‘Looped Together’ Woven Jewelry Combining New York Fiber Art and Thai Craft
THE KINDCRAFT’s new ‘Looped Together’ jewelry collection features intricate weavings by New York-based fiber artist Toni Brogan inside brass frames designed by Lauren K. Lancy and fabricated by Boonyakiat “Seng” Phooarkit, an artisan in Chiang Mai, Thailand.
Lauren Lancy recalls first seeing Brogan’s work on her @thecatskillkiwi Instagram account. “I first met Toni in the summer of 2016 when I was staying in the Hudson River Valley during a trip back from Thailand.” After getting to know Brogan’s fiber art and discussing collaboration, “I had this idea of her weavings as something wearable.”
Toni Brogan’s creative life began in the North Shore of Auckland, New Zealand where, along with her three older sisters and younger brother, she was raised to embrace a do-it-yourself ethos. “We were really poor and so we always had to make everything. Everyone could knit or crochet or, in some way, make stuff. I didn’t know that wasn’t normal — because it was just normal to us.”
After high school, Brogan worked to save money so she could travel internationally, leaving Auckland two days after her 21st birthday with a backpack and a single pair of shoes. “In New Zealand, that’s pretty much a rite of passage,” said Brogan. “They even have a name for it — ‘The Big O.E.’ for ‘overseas experience’.”
Unlike most of her friends who returned after a year or so, Brogan’s overseas travel experience became a way of life: For five years, she travelled through Africa, Europe, and North America, supporting herself with an astounding variety of odd jobs (partial list: waitress, dump-truck driver, and scraping mortar off used bricks) before eventually deciding to root herself in New York City’s East Village in the early 1990s.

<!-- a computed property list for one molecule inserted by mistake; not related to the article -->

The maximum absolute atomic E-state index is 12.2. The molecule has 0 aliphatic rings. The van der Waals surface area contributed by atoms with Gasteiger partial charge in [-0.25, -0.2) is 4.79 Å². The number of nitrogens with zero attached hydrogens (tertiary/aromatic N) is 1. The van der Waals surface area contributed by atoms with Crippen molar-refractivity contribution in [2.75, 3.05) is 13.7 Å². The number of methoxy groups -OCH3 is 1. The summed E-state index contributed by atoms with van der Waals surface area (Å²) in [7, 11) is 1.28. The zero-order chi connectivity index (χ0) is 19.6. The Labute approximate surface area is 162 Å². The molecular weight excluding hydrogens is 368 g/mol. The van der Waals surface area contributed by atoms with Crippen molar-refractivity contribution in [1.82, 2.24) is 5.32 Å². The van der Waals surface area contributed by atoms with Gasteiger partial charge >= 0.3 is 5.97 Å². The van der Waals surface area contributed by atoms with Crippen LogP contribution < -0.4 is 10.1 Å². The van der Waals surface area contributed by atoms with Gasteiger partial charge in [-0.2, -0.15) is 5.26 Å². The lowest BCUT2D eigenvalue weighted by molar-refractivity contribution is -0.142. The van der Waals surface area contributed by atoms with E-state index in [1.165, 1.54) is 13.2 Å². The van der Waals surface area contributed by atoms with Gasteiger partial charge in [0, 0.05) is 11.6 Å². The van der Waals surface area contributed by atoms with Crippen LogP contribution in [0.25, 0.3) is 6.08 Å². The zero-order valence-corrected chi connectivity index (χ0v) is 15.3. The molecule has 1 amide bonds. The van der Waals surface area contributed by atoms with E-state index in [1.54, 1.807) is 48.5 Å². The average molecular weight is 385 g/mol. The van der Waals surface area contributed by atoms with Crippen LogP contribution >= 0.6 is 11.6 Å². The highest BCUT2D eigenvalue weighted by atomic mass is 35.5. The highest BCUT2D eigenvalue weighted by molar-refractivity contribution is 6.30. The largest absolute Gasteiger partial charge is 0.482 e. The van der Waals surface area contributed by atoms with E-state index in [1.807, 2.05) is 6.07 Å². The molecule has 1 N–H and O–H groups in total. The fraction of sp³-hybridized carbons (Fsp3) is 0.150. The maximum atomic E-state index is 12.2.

Since she was no longer living out of a backpack and inspired by the neighborhood’s creative revival (“There were so many underground art galleries and performances and everyone was a dancer or singer or artist”), Brogan resumed her D.I.Y. creative projects — this time experimenting with photography, collage art, and elaborate hand patchwork on denim jeans. In 2001, she found yet another avenue for her creativity while assisting a prominent food stylist. Brogan discovered she had a talent for the work and after a few years, launched her own successful food styling business for advertisements, cookbooks, and editorial shoots.
Her shift to fiber art began five years ago as Brogan, always pushing forward and looking for new challenges, began to feel restless with both her career and her knitting—a hobby she says she took up to relax while traveling for her styling work.
“I was trawling eBay and started noticing these, like, really giant woolly things on the wall… and I was like ‘What is that? How was that happening?‘ And so I asked a friend of mine who was an art teacher and she said ‘It looks like it was woven…‘ and I was like ‘What are you talking about?‘”
Brogan decided to learn the basics of weaving by making herself a loom from a square of cardboard with some notches cut in it. “That was when the pin dropped,” she said.
“It’s kind of like ‘No Rules’ — total freedom within this parameter.”
Brogan began to study in earnest. She bought vintage weaving and macramé books and, again taking to eBay, bought a wooden loom and some finished weavings that she could study. Though inspired by the work of others — artists like Françoise Grossen and the late Magdalena Abakanowicz, whose creations combined scale and texture — Brogan knew early on that she wanted to develop her own unique style. “I certainly don’t want to do what everyone else is doing — zero interest in that. It was really important to make my own style, my own look, and develop my own techniques.”
Her determination to stand out also led her to collect unique and unusual fibers. “My materials are really-really-really important to me,” she said. “I like to let the fiber tell me how to use it.” For Brogan, this often means finding ways to coax as much texture out of the fiber as possible. “Even on my cardboard loom, that was too boring and flat — so I would always be pulling out stubby bits and threads and having them come through the front.”
It’s this careful balance between control and slight unruliness which has become Brogan’s artistic signature. She attributes her use of white fibers to the calming effect that the color has on her and, conversely, that her impulse to pull apart the neat threads echoes her sometimes disjointed personal journey.
“I came to understand — it’s organized chaos,” she said.